Several key crop nutrients have shown particularly high levels of deficiency this spring, according to crop experts.
Deficiency levels from samples this year have been surprisingly high in some nutrients.
Natalie Wood, Agronomist at Yara, says that 90% of the samples were deficient in boron, the highest she's ever seen. Last year, this figure was 70%.
Farmers are now being urged to incorporate a strategy that evaluates and meets their crops’ needs in the future.
This could include regularly applying a multiple micronutrient formulation or utilising tissue testing.
Ms Wood says: “If you’re ever not 100% sure what your nutritional status is, performing a tissue test can help identify hidden issues that are limiting yield levels and quality.”
Boron is often overlooked
Historically, boron is often overlooked as a nutrient despite its importance for pollen formation in the plant which leads to grain set.
In addition, boron is largely unavailable in the soil, with only 5% accessible by the plant.
Despite this, deficiency levels are also at comparatively high levels for more “standard” nutrients for crop growth.
Zinc has been deficient in approximately 75% of samples so far, exceeding the previous 70% record.
Magnesium has also seen a large jump to around 60% of samples showing deficiency compared to just 40% last year.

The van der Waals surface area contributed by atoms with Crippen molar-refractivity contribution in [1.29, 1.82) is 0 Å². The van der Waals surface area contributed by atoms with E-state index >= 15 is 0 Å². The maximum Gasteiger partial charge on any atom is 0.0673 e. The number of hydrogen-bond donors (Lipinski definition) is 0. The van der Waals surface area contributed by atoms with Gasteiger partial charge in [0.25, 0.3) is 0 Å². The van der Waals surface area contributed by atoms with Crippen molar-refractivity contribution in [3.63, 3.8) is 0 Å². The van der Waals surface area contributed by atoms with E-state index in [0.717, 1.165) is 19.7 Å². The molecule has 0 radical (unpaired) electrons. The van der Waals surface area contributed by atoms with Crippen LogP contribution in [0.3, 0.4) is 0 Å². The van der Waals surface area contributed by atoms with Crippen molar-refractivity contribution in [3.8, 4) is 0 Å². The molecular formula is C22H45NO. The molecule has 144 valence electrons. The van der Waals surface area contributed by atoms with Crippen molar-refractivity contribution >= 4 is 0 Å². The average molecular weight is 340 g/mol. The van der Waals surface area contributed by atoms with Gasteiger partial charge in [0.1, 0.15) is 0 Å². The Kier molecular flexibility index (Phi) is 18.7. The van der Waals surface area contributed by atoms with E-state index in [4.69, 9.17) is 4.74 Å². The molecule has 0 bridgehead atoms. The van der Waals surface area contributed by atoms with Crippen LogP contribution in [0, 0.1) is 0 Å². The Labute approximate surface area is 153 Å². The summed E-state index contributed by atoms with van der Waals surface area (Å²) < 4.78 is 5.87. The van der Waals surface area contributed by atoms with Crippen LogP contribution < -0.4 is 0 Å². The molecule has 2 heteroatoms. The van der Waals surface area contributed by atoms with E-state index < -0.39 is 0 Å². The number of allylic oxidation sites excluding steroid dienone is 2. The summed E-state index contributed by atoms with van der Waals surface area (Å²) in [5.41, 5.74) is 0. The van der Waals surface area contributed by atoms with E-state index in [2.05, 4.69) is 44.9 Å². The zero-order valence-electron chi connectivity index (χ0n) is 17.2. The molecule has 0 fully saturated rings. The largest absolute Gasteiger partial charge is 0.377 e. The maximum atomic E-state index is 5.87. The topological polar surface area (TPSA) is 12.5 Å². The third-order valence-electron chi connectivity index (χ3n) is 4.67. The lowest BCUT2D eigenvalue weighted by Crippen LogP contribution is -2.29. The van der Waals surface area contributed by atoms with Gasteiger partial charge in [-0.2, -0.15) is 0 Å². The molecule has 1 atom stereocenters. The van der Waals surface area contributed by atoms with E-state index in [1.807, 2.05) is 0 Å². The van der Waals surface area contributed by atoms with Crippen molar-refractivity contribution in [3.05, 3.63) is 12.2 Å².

Safe and consistent strategy
Despite industry advice to tissue test in order to address nutrient deficiencies as standard practice, there has been a rise in cover-all fertilisers which deliver a balanced combination of micronutrients.
This effectively delivers the blend needed for healthy plant formation without the need to test, Ms Wood highlights.
She says it is seen as a safe and consistent strategy for general cover, providing a strong foundation at less expense. However, this does still require other considerations:
“As an analogy, a combination fertiliser is like taking a multivitamin – it helps by covering a wide range of deficiencies but might not be enough to rectify a particularly deficient nutrient in the plant,” she adds.
“The strategy depends on the grower. Some will regularly tissue test as part of their strategy, some won’t and will apply a general cover-all. It’s about how precise you want to be.”
Know your nutrient levels
A crop deficient in one particular nutrient could require higher levels than contained in a blend, which would ultimately be insufficient, meaning straight products may also be required.
“Knowing your own nutrient levels enables better decisions,” Ms Wood adds. “Ultimately, tissue testing is a worthy investment as it helps establish a baseline and helps deliver more precise farming. The results we’ve seen this Spring have shown that.
“Tissue testing helps home in on specific deficiencies and then something can be done about it. No matter what, there are always circumstances beyond our control that can result in deficiencies.”
She says: “The only way to know is via tissue testing, and to follow up on that with an application that helps maximise your crop health.”